Each year my Mum and I are asked to provide one or two side dishes for the Christmas meal. My Grammie makes the turkey and the stuffing, and each of my Dad's siblings (or spouses) prepares a side dish or two to round out the feast. Last year my Mother and I made gingered sweet potatoes. The year before that I cooked green beans. This year we have been assigned turnips and parsnips.
We'll cook the parsnips quite traditionally: sliced and fried in butter. But there is always a little leeway for an interesting side dish, too, so I decided plain mashed turnip was out. Turnip is a vegetable I have not really liked in the past, especially on Christmas day when there are so many other tasty veggies from which to choose. But it turns out that the veg I thought I disliked are not even turnips at all.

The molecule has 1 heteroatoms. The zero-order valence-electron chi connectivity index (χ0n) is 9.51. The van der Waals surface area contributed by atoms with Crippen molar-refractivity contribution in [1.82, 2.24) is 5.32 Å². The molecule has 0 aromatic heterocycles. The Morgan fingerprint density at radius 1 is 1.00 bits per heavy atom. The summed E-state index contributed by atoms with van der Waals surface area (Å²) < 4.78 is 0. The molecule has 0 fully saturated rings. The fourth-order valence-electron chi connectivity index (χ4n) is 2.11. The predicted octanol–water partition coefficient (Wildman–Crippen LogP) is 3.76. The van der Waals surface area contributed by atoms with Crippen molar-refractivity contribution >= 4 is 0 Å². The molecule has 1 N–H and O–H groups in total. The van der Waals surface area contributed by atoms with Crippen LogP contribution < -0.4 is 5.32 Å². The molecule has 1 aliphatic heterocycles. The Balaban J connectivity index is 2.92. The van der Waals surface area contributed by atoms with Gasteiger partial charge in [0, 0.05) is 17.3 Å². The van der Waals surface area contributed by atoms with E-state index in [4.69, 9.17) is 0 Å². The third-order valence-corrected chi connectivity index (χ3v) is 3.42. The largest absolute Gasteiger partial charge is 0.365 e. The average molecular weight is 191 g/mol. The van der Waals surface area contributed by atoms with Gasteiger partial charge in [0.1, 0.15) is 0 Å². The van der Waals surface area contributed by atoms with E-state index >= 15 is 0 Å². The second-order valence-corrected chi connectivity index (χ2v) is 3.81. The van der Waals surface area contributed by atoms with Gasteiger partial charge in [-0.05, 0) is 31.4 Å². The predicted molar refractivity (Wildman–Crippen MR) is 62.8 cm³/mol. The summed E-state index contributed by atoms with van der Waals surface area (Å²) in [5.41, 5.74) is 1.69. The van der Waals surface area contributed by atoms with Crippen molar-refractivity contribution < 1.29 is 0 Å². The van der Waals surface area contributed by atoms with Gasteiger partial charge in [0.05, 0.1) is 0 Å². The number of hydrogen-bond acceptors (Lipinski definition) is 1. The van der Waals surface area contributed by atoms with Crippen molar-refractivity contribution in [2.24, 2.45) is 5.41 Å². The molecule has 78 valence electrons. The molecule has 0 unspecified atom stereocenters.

I learned, from Out of Nova Scotia Gardens, that in fact these roots are rutabagas. Turnips are smaller, with white skin and white flesh. Rutabagas are yellow skinned and have more dense, yellow flesh. Rutabagas are in fact the regularly appearing vegetables at our Christmas dinner, not turnips.
This slaw makes rutabagas into an attractive and interesting side dish. The rutabaga is shredded and still raw, and the colour is provided by apple and red onion. The dressing contains cider vinegar, which keeps the apple from yellowing. Marinate the slaw overnight and serve, to relatives' astonished faces at your next family dinner. (I'm hoping it will be the star of the feast!)
adapted from Out of Nova Scotia Gardens
serves 6 as a side dish
1 large rutabaga
1 red onion
3 T agave nectar (or 1/4 c [60 g] sugar)
1/2 c (125 ml) cider vinegar
1/4 c (50 ml) vegetable oil
1/4 t dried summer savoury
sea salt and pepper
2 red apples
Grate the rutabaga and finely dice the red onion. Combine in a bowl.
Mix the agave nectar (or sugar), vinegar, oil, summer savoury, salt, and pepper in a small bowl. Whisk to emulsify.
Leave the apples unpeeled and core and finely dice them.
Immediately toss with the rutabaga and onion and add the dressing.
Toss to coat. Cover and refrigerate overnight or at least eight hours.